Three-dimensional imaging by single molecule localization (SMLM) allows resolutions of a few tens of nanometers, making this technique perfectly suited to the study of the arrangements of different proteins in the cell sample. However, fluorescent probe localization strategies still encounter certain limitations related in particular to a non-uniform axial precision or a depth of observation often limited to the first micron of the sample.
During the PhD’s work of Pierre Jouchet a new approach was developed for the localization of single molecules, called ModLoc, to address these various limitations. This new localization principle is based on the modulation of the fluorescence signal of single molecules through the use of a structured and time-modulated excitation, typically a sliding fringe array. The demodulation of this signal then makes it possible to trace the position of the molecule within the excitation pattern with nanometric precision. In theory the performance of this strategy showing a gain in precision of a factor of 3 compared to conventional localization methods, and we demonstrated an improvement of 2.8 along a lateral direction. Due to the random temporal nature of the emission of fluorescent probes in SMLM imaging, emission properties in dSTORM and DNA PAINT imaging implies to use frequency of demodulation faster than acquisition rate provided by the camera. We thus developed dedicated demodulation strategies based on fast optical element to bypass the acquisition frequency limits imposed by the camera.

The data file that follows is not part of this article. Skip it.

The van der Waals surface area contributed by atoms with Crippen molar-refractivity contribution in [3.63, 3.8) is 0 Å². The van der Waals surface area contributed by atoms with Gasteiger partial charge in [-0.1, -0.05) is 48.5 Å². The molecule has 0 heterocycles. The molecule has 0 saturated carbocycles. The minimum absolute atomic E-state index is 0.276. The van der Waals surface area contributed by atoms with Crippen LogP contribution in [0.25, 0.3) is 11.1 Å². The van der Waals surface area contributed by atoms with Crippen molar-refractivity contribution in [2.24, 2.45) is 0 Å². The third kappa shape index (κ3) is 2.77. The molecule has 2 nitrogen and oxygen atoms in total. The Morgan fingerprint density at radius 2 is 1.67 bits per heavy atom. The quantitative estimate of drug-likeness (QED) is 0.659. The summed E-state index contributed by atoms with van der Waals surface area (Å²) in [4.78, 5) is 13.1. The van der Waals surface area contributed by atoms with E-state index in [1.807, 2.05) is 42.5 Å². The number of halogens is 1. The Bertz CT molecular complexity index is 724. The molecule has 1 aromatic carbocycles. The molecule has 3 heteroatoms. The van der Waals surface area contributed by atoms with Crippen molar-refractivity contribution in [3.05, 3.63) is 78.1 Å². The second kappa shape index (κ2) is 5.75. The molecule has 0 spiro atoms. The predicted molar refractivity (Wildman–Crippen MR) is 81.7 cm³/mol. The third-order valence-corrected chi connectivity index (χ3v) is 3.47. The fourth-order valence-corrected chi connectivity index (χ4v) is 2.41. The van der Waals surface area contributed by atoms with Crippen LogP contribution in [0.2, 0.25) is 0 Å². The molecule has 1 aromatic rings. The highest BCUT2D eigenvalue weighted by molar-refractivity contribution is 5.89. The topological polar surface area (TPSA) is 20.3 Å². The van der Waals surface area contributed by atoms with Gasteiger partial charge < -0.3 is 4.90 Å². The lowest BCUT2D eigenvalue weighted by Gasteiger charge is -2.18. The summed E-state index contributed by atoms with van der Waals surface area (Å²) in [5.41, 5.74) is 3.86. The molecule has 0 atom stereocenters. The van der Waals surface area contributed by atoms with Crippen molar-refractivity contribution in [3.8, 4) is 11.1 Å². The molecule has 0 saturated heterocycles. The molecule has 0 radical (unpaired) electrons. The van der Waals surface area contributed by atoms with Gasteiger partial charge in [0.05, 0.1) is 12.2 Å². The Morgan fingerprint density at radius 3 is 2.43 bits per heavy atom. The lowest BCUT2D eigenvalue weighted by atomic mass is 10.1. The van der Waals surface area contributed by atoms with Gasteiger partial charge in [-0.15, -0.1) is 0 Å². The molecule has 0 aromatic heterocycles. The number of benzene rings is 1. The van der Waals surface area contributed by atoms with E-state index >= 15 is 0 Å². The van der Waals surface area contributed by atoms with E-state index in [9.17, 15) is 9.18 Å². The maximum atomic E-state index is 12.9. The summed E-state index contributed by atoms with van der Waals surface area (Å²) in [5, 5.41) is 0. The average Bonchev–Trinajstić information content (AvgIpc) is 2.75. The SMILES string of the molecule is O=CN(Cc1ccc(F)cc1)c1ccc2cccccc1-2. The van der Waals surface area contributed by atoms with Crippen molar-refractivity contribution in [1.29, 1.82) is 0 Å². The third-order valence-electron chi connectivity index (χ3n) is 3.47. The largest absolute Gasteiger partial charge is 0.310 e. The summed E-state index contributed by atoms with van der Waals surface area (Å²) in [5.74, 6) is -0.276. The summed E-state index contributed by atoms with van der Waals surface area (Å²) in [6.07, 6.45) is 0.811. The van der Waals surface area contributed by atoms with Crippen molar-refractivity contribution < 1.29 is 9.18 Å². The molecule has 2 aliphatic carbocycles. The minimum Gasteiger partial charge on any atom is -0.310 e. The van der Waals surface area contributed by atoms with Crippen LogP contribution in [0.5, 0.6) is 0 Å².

This modulation/demodulation approach can be applied to any direction to retrieve enhance precision. As axial localization of fluorescent molecules currently remains a challenge in single molecule imaging, we applied ModLoc to enhance this direction. The results obtained show a uniform localization accuracy of 6.8 nm and up to 7 microns in depth on both calibration and biological samples as represented below for the mitochondria network in COS7 cell located at 6 microns inside the cell. The robustness of the method for in-depth SMLM imaging is also demonstrated thanks to acquisitions made at a depth of 30 µm in aberrant media, as this type of information is generally not accessible in 3D SMLM imaging.
This work have been persented in various conferences (QBI 2019, FOM2019, SMLM2019, Photonics west 2020, BSP 2020) and you can find a detailed decription to extract axial information in Biorxiv .”Nanometric axial localization of single fluorescent molecules with modulated excitation” Pierre Jouchet, Clément Cabriel, Nicolas Bourg, Marion Bardou, Christian Poüs, Emmanuel Fort, Sandrine Lévêque-Fort. This work is now published in Nature Photonics, and here is a free reading link